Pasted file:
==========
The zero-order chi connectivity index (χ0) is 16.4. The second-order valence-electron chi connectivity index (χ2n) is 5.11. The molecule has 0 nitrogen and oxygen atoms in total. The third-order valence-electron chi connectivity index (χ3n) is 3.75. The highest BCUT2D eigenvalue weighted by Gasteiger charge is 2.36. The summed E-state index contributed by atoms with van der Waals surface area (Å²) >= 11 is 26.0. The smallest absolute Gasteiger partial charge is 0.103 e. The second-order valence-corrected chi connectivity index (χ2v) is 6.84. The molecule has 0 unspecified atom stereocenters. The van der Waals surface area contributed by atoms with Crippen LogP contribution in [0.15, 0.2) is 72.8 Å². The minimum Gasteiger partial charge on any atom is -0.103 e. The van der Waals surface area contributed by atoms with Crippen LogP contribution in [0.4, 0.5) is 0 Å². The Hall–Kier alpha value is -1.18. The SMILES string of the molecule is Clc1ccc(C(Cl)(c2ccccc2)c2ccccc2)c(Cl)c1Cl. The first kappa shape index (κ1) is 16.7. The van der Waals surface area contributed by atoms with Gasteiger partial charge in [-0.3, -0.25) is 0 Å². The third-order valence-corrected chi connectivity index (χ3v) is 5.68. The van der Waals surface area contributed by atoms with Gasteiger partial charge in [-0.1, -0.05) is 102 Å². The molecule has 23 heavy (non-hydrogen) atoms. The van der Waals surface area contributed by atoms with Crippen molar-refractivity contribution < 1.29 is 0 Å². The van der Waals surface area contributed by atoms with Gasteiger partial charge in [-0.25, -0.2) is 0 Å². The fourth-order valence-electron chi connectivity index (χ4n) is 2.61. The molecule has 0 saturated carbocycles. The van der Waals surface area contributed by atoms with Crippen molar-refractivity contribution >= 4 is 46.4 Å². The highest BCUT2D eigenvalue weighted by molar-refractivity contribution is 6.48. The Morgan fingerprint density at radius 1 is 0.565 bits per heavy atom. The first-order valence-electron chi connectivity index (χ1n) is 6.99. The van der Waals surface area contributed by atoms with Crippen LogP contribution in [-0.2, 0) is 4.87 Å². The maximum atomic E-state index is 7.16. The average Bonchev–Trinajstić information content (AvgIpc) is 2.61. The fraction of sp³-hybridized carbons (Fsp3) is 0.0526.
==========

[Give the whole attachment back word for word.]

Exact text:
The zero-order chi connectivity index (χ0) is 16.4. The second-order valence-electron chi connectivity index (χ2n) is 5.11. The molecule has 0 nitrogen and oxygen atoms in total. The third-order valence-electron chi connectivity index (χ3n) is 3.75. The highest BCUT2D eigenvalue weighted by Gasteiger charge is 2.36. The summed E-state index contributed by atoms with van der Waals surface area (Å²) >= 11 is 26.0. The smallest absolute Gasteiger partial charge is 0.103 e. The second-order valence-corrected chi connectivity index (χ2v) is 6.84. The molecule has 0 unspecified atom stereocenters. The van der Waals surface area contributed by atoms with Crippen LogP contribution in [0.15, 0.2) is 72.8 Å². The minimum Gasteiger partial charge on any atom is -0.103 e. The van der Waals surface area contributed by atoms with Crippen LogP contribution in [0.4, 0.5) is 0 Å². The Hall–Kier alpha value is -1.18. The SMILES string of the molecule is Clc1ccc(C(Cl)(c2ccccc2)c2ccccc2)c(Cl)c1Cl. The first kappa shape index (κ1) is 16.7. The van der Waals surface area contributed by atoms with Gasteiger partial charge in [-0.3, -0.25) is 0 Å². The third-order valence-corrected chi connectivity index (χ3v) is 5.68. The van der Waals surface area contributed by atoms with Gasteiger partial charge in [-0.1, -0.05) is 102 Å². The molecule has 23 heavy (non-hydrogen) atoms. The van der Waals surface area contributed by atoms with Crippen molar-refractivity contribution < 1.29 is 0 Å². The van der Waals surface area contributed by atoms with Gasteiger partial charge in [-0.25, -0.2) is 0 Å². The fourth-order valence-electron chi connectivity index (χ4n) is 2.61. The molecule has 0 saturated carbocycles. The van der Waals surface area contributed by atoms with Crippen molar-refractivity contribution >= 4 is 46.4 Å². The highest BCUT2D eigenvalue weighted by molar-refractivity contribution is 6.48. The Morgan fingerprint density at radius 1 is 0.565 bits per heavy atom. The first-order valence-electron chi connectivity index (χ1n) is 6.99. The van der Waals surface area contributed by atoms with Crippen LogP contribution in [-0.2, 0) is 4.87 Å². The maximum atomic E-state index is 7.16. The average Bonchev–Trinajstić information content (AvgIpc) is 2.61. The fraction of sp³-hybridized carbons (Fsp3) is 0.0526.